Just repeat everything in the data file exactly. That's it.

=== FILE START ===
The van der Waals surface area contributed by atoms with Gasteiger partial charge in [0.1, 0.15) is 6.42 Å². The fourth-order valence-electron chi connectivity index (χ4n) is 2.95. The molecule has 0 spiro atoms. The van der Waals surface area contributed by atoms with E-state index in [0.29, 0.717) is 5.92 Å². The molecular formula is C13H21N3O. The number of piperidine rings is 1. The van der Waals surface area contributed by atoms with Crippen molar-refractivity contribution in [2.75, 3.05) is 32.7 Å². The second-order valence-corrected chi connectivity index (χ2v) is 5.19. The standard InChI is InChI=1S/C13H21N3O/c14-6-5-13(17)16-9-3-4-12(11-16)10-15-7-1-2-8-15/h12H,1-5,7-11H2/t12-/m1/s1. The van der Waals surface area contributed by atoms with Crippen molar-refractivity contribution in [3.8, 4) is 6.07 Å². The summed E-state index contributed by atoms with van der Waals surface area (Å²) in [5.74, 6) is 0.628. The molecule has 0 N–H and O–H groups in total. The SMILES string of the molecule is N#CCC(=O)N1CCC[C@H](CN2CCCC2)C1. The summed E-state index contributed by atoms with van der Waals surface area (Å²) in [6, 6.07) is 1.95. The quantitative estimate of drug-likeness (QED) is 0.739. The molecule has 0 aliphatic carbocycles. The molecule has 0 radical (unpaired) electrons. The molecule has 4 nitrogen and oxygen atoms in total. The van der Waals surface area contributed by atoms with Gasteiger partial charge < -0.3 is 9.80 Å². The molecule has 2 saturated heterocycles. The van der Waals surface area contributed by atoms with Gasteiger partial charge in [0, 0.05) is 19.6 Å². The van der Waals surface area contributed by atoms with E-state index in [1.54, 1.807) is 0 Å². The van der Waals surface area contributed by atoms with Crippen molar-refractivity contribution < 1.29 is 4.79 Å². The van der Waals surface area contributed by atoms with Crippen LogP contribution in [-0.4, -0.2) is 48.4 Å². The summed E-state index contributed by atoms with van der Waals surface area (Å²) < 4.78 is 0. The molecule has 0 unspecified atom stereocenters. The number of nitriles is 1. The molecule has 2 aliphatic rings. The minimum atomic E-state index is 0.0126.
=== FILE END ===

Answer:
The van der Waals surface area contributed by atoms with Gasteiger partial charge in [0.1, 0.15) is 6.42 Å². The fourth-order valence-electron chi connectivity index (χ4n) is 2.95. The molecule has 0 spiro atoms. The van der Waals surface area contributed by atoms with E-state index in [0.29, 0.717) is 5.92 Å². The molecular formula is C13H21N3O. The number of piperidine rings is 1. The van der Waals surface area contributed by atoms with Crippen molar-refractivity contribution in [2.75, 3.05) is 32.7 Å². The second-order valence-corrected chi connectivity index (χ2v) is 5.19. The standard InChI is InChI=1S/C13H21N3O/c14-6-5-13(17)16-9-3-4-12(11-16)10-15-7-1-2-8-15/h12H,1-5,7-11H2/t12-/m1/s1. The van der Waals surface area contributed by atoms with Crippen molar-refractivity contribution in [3.8, 4) is 6.07 Å². The summed E-state index contributed by atoms with van der Waals surface area (Å²) in [5.74, 6) is 0.628. The molecule has 0 N–H and O–H groups in total. The SMILES string of the molecule is N#CCC(=O)N1CCC[C@H](CN2CCCC2)C1. The summed E-state index contributed by atoms with van der Waals surface area (Å²) in [6, 6.07) is 1.95. The quantitative estimate of drug-likeness (QED) is 0.739. The molecule has 0 aliphatic carbocycles. The molecule has 0 radical (unpaired) electrons. The molecule has 4 nitrogen and oxygen atoms in total. The van der Waals surface area contributed by atoms with Gasteiger partial charge < -0.3 is 9.80 Å². The molecule has 2 saturated heterocycles. The van der Waals surface area contributed by atoms with Gasteiger partial charge in [0, 0.05) is 19.6 Å². The van der Waals surface area contributed by atoms with E-state index in [1.54, 1.807) is 0 Å². The van der Waals surface area contributed by atoms with Crippen molar-refractivity contribution < 1.29 is 4.79 Å². The van der Waals surface area contributed by atoms with Crippen LogP contribution in [-0.4, -0.2) is 48.4 Å². The summed E-state index contributed by atoms with van der Waals surface area (Å²) < 4.78 is 0. The molecule has 0 unspecified atom stereocenters. The number of nitriles is 1. The molecule has 2 aliphatic rings. The minimum atomic E-state index is 0.0126.